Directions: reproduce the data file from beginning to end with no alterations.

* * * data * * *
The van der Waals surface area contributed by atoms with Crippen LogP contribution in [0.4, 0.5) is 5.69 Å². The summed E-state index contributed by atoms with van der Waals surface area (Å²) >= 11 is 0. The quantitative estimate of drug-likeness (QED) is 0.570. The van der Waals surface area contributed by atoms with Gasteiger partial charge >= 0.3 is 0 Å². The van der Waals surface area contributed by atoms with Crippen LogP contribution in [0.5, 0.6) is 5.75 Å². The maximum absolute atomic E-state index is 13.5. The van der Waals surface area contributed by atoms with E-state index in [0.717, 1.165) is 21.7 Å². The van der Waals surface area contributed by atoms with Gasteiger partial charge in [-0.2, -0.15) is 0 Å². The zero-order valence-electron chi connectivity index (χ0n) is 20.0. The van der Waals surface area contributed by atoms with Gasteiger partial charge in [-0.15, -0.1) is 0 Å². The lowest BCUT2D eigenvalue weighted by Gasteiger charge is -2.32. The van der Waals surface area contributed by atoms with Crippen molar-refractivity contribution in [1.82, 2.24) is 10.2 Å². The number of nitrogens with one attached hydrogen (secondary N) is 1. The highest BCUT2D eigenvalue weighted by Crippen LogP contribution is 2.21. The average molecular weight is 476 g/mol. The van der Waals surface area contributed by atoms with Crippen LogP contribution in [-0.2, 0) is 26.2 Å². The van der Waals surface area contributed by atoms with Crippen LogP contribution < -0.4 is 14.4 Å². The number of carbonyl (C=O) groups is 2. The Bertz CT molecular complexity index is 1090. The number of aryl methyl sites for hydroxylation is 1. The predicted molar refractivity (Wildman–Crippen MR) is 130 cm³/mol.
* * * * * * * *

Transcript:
The van der Waals surface area contributed by atoms with Crippen LogP contribution in [0.4, 0.5) is 5.69 Å². The summed E-state index contributed by atoms with van der Waals surface area (Å²) >= 11 is 0. The quantitative estimate of drug-likeness (QED) is 0.570. The van der Waals surface area contributed by atoms with Gasteiger partial charge >= 0.3 is 0 Å². The van der Waals surface area contributed by atoms with Crippen LogP contribution in [0.5, 0.6) is 5.75 Å². The maximum absolute atomic E-state index is 13.5. The van der Waals surface area contributed by atoms with E-state index in [0.717, 1.165) is 21.7 Å². The van der Waals surface area contributed by atoms with Gasteiger partial charge in [-0.2, -0.15) is 0 Å². The zero-order valence-electron chi connectivity index (χ0n) is 20.0. The van der Waals surface area contributed by atoms with Gasteiger partial charge in [-0.15, -0.1) is 0 Å². The lowest BCUT2D eigenvalue weighted by Gasteiger charge is -2.32. The van der Waals surface area contributed by atoms with Crippen molar-refractivity contribution in [1.82, 2.24) is 10.2 Å². The number of nitrogens with one attached hydrogen (secondary N) is 1. The highest BCUT2D eigenvalue weighted by Crippen LogP contribution is 2.21. The average molecular weight is 476 g/mol. The van der Waals surface area contributed by atoms with Crippen LogP contribution in [-0.2, 0) is 26.2 Å². The van der Waals surface area contributed by atoms with Crippen LogP contribution < -0.4 is 14.4 Å². The number of carbonyl (C=O) groups is 2. The Bertz CT molecular complexity index is 1090. The number of aryl methyl sites for hydroxylation is 1. The predicted molar refractivity (Wildman–Crippen MR) is 130 cm³/mol.